Consensus needed for China-EU new-energy cooperation-Xinhua

Consensus needed for China-EU new-energy cooperation

Source: Xinhua

Editor: huaxia

2024-06-10 09:25:16

People visit the booth of Chinese carmaker Xpeng during the 2023 International Motor Show, officially known as the IAA MOBILITY 2023, in Munich, Germany, Sept. 5, 2023. (Xinhua/Ren Pengfei)

by Xinhua writers Zheng Jingxia, Luo Qi and Zheng Xin

BEIJING, June 10 (Xinhua) -- The European Union should avoid trade frictions with China and it is necessary for both sides to seek consensus on new-energy cooperation, according to industry insiders and analysts citing the multi-billion-dollar market opportunities and the global climate goals.

The automotive cooperation between China and Germany on green transformation and intelligent connectivity is vitally important, said Hildegard Mueller, president of the German Association of the Automotive Industry. She encourages the two parties to continue to be crucial partners in achieving climate goals.

"I believe that the two markets should be closely linked," she said, adding that Chinese companies are welcome in Germany. As for the German side, its carmakers have shown interest not only in exporting but also in producing in China, she added.

For European carmakers, including auto giants BMW, Mercedes-Benz and Volkswagen, China stands out as the largest single market.

In the first quarter, about one-third of BMW's sales revenue came from China. The country also hosts BMW Group's largest R&D center outside Germany.

"The innovations we achieve in China allow us to continuously meet the needs of Chinese customers, thereby driving global innovation," said Oliver Zipse, chairman of the Board of Management of BMW AG.

The expanding foothold of Chinese companies on the European continent underscores the strengthening ties between the two sides. In April, China's Chery Automobile signed a pact with Spain's auto company Ebro-EV Motors to produce cars at its first European factory. According to Reuters, this move is expected to help recover some of the 1,600 direct jobs lost when Japanese automaker Nissan shut down a plant in 2021.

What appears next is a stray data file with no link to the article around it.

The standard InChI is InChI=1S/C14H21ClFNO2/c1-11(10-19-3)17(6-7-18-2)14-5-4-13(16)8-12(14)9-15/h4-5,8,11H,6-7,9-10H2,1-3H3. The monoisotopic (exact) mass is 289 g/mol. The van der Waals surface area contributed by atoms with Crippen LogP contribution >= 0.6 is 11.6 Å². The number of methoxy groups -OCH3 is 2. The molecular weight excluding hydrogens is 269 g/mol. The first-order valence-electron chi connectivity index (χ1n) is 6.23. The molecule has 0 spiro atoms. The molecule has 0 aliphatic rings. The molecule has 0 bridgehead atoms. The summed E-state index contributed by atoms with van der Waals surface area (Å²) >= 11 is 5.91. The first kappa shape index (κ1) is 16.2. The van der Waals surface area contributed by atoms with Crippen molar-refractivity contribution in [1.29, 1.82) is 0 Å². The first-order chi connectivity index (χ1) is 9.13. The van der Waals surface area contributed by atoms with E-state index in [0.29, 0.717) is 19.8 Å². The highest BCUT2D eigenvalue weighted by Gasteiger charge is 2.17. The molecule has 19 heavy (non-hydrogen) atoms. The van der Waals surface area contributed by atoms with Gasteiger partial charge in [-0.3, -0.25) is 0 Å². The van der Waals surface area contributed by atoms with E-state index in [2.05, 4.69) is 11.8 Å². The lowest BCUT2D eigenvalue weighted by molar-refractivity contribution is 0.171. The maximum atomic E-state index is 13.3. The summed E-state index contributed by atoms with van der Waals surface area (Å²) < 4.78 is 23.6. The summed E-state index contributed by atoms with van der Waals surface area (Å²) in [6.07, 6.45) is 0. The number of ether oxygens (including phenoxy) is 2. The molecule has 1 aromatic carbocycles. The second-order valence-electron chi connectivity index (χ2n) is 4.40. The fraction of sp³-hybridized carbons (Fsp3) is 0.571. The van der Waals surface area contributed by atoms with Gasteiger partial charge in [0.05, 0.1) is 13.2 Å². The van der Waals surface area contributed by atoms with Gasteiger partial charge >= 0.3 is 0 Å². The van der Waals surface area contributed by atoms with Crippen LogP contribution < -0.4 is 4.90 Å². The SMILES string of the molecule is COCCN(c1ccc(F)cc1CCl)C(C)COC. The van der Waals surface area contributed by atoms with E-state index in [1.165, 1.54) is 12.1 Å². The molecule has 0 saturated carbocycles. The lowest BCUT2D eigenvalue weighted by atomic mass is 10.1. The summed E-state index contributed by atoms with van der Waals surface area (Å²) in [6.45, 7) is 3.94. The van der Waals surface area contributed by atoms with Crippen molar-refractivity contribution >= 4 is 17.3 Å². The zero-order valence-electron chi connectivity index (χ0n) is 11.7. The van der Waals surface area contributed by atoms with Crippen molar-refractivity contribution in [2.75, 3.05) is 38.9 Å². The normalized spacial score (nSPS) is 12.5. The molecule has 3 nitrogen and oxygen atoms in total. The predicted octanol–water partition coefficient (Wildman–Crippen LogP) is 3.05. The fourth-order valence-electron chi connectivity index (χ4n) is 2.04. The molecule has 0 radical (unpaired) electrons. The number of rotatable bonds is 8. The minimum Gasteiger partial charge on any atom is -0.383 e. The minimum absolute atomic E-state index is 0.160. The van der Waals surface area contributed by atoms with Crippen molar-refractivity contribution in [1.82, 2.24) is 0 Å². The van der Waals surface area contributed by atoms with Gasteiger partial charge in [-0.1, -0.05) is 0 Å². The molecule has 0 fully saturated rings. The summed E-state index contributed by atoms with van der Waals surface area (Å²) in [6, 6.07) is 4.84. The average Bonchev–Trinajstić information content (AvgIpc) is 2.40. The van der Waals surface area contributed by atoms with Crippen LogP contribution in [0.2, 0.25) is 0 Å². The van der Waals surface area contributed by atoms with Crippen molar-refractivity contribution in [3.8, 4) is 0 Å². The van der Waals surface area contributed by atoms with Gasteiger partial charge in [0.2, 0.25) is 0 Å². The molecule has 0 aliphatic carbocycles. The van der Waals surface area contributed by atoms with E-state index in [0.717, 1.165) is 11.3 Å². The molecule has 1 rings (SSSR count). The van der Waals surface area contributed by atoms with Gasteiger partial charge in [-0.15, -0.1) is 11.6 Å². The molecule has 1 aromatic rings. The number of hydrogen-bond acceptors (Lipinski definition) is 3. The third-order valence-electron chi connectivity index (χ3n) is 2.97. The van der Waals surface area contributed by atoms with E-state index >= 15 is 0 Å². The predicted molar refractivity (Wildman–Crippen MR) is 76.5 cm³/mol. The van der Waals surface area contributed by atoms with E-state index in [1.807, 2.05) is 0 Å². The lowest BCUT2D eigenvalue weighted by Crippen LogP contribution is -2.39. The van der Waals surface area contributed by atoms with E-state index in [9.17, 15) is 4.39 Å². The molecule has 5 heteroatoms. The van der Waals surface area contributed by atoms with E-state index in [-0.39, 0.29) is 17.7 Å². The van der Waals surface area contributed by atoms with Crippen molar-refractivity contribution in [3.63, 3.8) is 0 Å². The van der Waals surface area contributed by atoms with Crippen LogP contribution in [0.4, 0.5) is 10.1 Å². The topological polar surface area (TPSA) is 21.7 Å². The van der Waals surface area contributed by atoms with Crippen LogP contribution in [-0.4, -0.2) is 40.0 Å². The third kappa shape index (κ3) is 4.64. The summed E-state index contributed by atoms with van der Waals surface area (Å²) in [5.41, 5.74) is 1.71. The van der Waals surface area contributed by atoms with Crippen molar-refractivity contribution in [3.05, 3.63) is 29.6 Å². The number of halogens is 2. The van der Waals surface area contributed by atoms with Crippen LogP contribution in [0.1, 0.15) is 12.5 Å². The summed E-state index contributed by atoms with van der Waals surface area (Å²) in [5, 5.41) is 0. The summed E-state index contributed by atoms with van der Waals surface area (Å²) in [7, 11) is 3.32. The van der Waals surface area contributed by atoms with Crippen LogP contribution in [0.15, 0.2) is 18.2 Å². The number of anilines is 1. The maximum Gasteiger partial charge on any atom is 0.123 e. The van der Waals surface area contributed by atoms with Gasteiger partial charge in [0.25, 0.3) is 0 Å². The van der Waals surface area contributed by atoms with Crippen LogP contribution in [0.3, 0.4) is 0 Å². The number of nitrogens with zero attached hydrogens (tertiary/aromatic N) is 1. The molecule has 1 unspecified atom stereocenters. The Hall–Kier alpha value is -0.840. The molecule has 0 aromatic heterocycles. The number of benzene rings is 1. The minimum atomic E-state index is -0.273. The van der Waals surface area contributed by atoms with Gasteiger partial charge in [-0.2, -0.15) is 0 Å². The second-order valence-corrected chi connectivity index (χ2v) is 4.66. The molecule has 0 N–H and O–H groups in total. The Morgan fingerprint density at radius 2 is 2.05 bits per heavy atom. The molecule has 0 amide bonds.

Yan Shaohua, an associate research fellow at the Center for China-Europe Relations of Fudan University, said that China's electric vehicle (EV) makers venturing into European countries have helped boost the development of the local EV industry chain and accelerate the digital and green transitions in these countries.

China and the EU are each other's second-largest trading partners. Official data showed that their average trade value approached nearly 1.5 million U.S. dollars per minute, while two-way investment exceeded 250 billion dollars.

For Europe, China also plays a pivotal role as a major supplier of raw materials such as photovoltaic cells and wind turbines, all critical components for the EU given its ambitious goal of becoming the "world's first climate-neutral continent" by 2050.

About 98 percent of the EU's rare earth is imported from China, and more than 93 percent of its magnesium is also sourced from China, according to European Commission President Ursula von der Leyen. Both materials are indispensable in auto parts manufacturing.

Despite the ups and downs of China-EU relations in recent years, cooperation has remained the prevailing theme of bilateral ties. The industrial sector, supply chains and value chains of the two sides are tightly woven together, rending them inseparable from each other.

While visiting Europe this week, China's Commerce Minister Wang Wentao pointed out that protectionist measures are not viable solutions but a "dangerous dead-end."

"China is willing to engage in discussions with the EU on economic and trade concerns on an equal footing and participate in fair competition on the basis of expanded cooperation," Wang said.

Both the EU and China have the responsibility to reach a consensus through negotiations and strike a balance between cooperation and competition, said Spanish economist Julio Ceballos Rodriguez. He stressed that the two sides are dependent on each other in many key issues and share important economic interests.

Kou Kou, an associate professor of German studies at Beijing Foreign Studies University, cited artificial intelligence, electronic information, aerospace and other emerging industries as areas of great cooperation potential for both sides to tap.

"China and the EU are set to witness closer ties on multiple fronts in the future, a trend that will not be easily changed by a few politicians," Kou said.  Enditem

(Xinhua correspondents Yu Yetong, Zhang Mengjie and Song Rui contributed to the reporting.)


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